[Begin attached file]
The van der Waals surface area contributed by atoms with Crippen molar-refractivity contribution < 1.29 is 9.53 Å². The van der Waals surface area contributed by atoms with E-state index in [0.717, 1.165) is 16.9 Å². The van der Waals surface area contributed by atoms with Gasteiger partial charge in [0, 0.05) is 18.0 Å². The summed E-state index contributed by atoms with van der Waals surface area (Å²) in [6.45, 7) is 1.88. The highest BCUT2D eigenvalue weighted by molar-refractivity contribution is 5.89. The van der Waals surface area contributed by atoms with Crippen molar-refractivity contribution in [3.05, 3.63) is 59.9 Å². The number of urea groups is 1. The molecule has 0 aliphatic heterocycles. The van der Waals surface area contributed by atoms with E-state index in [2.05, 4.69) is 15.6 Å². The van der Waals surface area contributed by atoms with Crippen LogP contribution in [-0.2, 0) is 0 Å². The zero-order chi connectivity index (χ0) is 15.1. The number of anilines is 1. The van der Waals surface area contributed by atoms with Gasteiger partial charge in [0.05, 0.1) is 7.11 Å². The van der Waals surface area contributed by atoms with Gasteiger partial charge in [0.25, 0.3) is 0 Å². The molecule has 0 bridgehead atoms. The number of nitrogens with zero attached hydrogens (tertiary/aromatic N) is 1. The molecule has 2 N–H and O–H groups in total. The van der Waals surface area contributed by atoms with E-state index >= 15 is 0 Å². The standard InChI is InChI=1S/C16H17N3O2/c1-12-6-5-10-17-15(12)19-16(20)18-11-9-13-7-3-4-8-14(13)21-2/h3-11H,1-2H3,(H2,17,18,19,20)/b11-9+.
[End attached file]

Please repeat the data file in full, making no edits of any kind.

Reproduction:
The van der Waals surface area contributed by atoms with Crippen molar-refractivity contribution < 1.29 is 9.53 Å². The van der Waals surface area contributed by atoms with E-state index in [0.717, 1.165) is 16.9 Å². The van der Waals surface area contributed by atoms with Gasteiger partial charge in [0, 0.05) is 18.0 Å². The summed E-state index contributed by atoms with van der Waals surface area (Å²) in [6.45, 7) is 1.88. The highest BCUT2D eigenvalue weighted by molar-refractivity contribution is 5.89. The van der Waals surface area contributed by atoms with Crippen molar-refractivity contribution in [3.05, 3.63) is 59.9 Å². The number of urea groups is 1. The molecule has 0 aliphatic heterocycles. The van der Waals surface area contributed by atoms with E-state index in [2.05, 4.69) is 15.6 Å². The van der Waals surface area contributed by atoms with Crippen LogP contribution in [-0.2, 0) is 0 Å². The zero-order chi connectivity index (χ0) is 15.1. The number of anilines is 1. The van der Waals surface area contributed by atoms with Gasteiger partial charge in [0.05, 0.1) is 7.11 Å². The van der Waals surface area contributed by atoms with Gasteiger partial charge in [0.25, 0.3) is 0 Å². The molecule has 0 bridgehead atoms. The number of nitrogens with zero attached hydrogens (tertiary/aromatic N) is 1. The molecule has 2 N–H and O–H groups in total. The van der Waals surface area contributed by atoms with E-state index >= 15 is 0 Å². The standard InChI is InChI=1S/C16H17N3O2/c1-12-6-5-10-17-15(12)19-16(20)18-11-9-13-7-3-4-8-14(13)21-2/h3-11H,1-2H3,(H2,17,18,19,20)/b11-9+.